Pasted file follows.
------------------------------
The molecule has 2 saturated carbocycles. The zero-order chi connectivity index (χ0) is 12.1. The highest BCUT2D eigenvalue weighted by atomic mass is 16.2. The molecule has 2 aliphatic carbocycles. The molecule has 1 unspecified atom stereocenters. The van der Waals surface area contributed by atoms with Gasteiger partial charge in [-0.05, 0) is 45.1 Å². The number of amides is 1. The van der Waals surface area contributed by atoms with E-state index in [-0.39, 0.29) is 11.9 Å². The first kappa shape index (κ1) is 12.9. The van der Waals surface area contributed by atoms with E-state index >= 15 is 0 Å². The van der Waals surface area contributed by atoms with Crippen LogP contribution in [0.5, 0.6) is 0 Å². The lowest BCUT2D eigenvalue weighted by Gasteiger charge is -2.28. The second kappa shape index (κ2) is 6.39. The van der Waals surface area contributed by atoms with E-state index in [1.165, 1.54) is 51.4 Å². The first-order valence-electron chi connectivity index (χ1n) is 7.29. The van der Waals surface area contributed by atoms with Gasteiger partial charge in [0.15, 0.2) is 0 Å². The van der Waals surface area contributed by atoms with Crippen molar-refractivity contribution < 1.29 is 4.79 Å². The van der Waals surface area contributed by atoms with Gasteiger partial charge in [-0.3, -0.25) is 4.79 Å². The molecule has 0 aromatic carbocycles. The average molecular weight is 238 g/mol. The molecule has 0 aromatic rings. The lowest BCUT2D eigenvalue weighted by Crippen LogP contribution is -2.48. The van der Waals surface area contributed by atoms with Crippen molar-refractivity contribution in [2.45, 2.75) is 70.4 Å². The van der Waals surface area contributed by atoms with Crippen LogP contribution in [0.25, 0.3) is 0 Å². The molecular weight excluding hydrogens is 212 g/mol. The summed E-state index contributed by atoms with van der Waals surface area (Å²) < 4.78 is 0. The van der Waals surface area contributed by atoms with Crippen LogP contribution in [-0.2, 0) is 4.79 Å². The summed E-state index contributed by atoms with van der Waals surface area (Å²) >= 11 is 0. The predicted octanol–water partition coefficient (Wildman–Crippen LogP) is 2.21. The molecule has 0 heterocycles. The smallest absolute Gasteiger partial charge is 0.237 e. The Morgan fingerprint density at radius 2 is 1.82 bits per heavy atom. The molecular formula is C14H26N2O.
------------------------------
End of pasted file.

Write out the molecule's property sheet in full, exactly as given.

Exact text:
The molecule has 2 saturated carbocycles. The zero-order chi connectivity index (χ0) is 12.1. The highest BCUT2D eigenvalue weighted by atomic mass is 16.2. The molecule has 2 aliphatic carbocycles. The molecule has 1 unspecified atom stereocenters. The van der Waals surface area contributed by atoms with Gasteiger partial charge in [-0.05, 0) is 45.1 Å². The number of amides is 1. The van der Waals surface area contributed by atoms with E-state index in [-0.39, 0.29) is 11.9 Å². The first kappa shape index (κ1) is 12.9. The van der Waals surface area contributed by atoms with E-state index >= 15 is 0 Å². The van der Waals surface area contributed by atoms with Crippen LogP contribution in [0.5, 0.6) is 0 Å². The lowest BCUT2D eigenvalue weighted by Gasteiger charge is -2.28. The second kappa shape index (κ2) is 6.39. The van der Waals surface area contributed by atoms with E-state index in [1.165, 1.54) is 51.4 Å². The first-order valence-electron chi connectivity index (χ1n) is 7.29. The van der Waals surface area contributed by atoms with Gasteiger partial charge in [0.15, 0.2) is 0 Å². The van der Waals surface area contributed by atoms with Crippen molar-refractivity contribution < 1.29 is 4.79 Å². The van der Waals surface area contributed by atoms with Gasteiger partial charge in [-0.3, -0.25) is 4.79 Å². The molecule has 0 aromatic carbocycles. The average molecular weight is 238 g/mol. The molecule has 0 aromatic rings. The lowest BCUT2D eigenvalue weighted by Crippen LogP contribution is -2.48. The van der Waals surface area contributed by atoms with Crippen molar-refractivity contribution in [2.45, 2.75) is 70.4 Å². The van der Waals surface area contributed by atoms with Crippen LogP contribution in [0.25, 0.3) is 0 Å². The molecular weight excluding hydrogens is 212 g/mol. The summed E-state index contributed by atoms with van der Waals surface area (Å²) < 4.78 is 0. The van der Waals surface area contributed by atoms with Crippen LogP contribution in [-0.2, 0) is 4.79 Å². The summed E-state index contributed by atoms with van der Waals surface area (Å²) >= 11 is 0. The predicted octanol–water partition coefficient (Wildman–Crippen LogP) is 2.21. The molecule has 0 heterocycles. The smallest absolute Gasteiger partial charge is 0.237 e. The Morgan fingerprint density at radius 2 is 1.82 bits per heavy atom. The molecular formula is C14H26N2O.